PHOTO: A wooden causeway has been built around the edge of the mine shaft, a tall cross marks the edge of the mine shaft where the remains of Nicholas II, his family and four faithful retainers were their killers first discarded after their brutal murder.
On Wednesday, 23rd September, a solemn Divine Liturgy was held at Ganina Yama on the occasion marking the 20th anniversary of the founding of the Monastery of the Holy Royal Martyrs.
With the financial assistance from the Ural Mining and Metallurgical Company, the Russian Orthodox Church constructed the Monastery at the site in 2001. Seven chapels were later constructed at the site, one for each member of the Imperial family. Each chapel is dedicated to a particular saint or relic.
PHOTO: The Four Brothers mine (collapsed) is now visible as a depression in the ground. In July of each year, the former mine pit is covered with fragrant lily plants for the ceremony marking the regicide.
A tall cross marks the edge of the mine shaft – visible as a depression in the ground – where the remains of Nicholas II, his family and four faithful retainers were first discarded after their brutal murder in the basement of the Ipatiev House in Ekaterinburg.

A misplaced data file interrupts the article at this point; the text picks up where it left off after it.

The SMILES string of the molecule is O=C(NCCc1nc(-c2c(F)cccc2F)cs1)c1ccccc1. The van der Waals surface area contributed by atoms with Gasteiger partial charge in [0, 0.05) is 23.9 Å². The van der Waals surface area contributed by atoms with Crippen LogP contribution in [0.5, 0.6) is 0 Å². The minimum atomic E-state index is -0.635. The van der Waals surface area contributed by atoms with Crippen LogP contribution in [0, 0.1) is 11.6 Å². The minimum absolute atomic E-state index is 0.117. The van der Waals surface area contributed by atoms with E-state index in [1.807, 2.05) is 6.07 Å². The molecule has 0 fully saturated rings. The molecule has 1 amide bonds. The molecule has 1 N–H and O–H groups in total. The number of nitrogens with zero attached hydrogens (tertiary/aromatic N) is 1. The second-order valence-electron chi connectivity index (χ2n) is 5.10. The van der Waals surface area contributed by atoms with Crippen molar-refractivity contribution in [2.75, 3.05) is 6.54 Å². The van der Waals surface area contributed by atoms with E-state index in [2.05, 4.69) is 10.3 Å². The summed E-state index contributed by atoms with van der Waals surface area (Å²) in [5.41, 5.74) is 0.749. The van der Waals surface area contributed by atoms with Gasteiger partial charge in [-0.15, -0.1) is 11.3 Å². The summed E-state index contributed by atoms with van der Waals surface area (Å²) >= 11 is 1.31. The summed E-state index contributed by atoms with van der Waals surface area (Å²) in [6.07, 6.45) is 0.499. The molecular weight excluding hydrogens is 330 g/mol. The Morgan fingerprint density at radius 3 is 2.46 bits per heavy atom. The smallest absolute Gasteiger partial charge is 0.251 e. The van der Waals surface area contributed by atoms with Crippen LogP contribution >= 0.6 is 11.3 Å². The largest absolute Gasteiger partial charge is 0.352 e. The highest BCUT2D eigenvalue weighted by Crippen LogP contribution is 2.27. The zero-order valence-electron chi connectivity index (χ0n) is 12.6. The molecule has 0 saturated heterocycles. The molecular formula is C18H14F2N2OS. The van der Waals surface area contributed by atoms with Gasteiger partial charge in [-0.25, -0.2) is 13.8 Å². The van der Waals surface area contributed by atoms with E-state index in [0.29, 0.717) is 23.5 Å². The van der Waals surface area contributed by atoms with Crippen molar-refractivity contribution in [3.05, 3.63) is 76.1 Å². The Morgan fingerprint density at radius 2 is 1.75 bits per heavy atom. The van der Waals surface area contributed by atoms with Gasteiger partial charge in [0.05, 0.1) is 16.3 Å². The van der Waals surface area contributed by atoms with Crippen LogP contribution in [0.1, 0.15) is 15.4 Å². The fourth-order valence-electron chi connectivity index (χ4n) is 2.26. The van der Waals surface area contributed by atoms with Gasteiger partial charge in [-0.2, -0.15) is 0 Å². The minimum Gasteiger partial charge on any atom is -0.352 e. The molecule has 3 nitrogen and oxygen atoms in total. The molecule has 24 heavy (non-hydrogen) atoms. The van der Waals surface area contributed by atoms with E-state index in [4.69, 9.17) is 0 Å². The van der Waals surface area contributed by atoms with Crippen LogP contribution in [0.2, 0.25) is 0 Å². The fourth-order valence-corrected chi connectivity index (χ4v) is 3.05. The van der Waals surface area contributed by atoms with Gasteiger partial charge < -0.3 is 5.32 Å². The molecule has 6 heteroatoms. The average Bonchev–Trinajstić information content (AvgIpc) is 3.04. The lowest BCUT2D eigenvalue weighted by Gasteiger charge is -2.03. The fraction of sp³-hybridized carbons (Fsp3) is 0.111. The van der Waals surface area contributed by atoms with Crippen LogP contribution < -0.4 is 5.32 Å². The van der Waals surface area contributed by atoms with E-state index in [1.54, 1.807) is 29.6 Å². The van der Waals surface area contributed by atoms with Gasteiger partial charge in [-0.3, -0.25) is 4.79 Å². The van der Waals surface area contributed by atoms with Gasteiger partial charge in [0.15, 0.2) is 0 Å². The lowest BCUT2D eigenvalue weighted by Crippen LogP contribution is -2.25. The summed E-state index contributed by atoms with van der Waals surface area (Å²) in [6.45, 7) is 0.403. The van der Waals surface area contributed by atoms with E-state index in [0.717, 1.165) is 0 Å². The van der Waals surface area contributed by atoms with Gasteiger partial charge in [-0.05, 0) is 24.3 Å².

The horrific crime that took place here at the Four Brothers mine near the village of Koptyaki – 15 km north from Ekaterinburg – was carried out in the early morning hours of 17th July 1918, when the men who took part in the regicide, threw the bodies of the Imperial family and their four retainers into the mine.
The murderers returned the following night, retrieved the remains, and reburied them in two separate graves at Porosenkov Log, situated about 3.8 km away.
Holy Royal Martyrs, pray to God for us!
Святы Царственные мученики, молите Бога о нас!
In honour of the 20th anniversary of the founding of the Monastery of the Holy Royal Martyrs, a video history of the monastery has been prepared. It consists of three parts and describes a chronology of events from the life of the monastery at Ganina Yama, between 1990 to 2020.
Part I: the period from 1990 to 2000 (Duration: 2 minutes, 25 seconds)
Part II: the period from 2000 to 2003 (Duration: 3 minutes)
Part III: the period from 2004 to 2020 (Duration: 4 minutes, 20 seconds)
© Paul Gilbert. 13 November 2020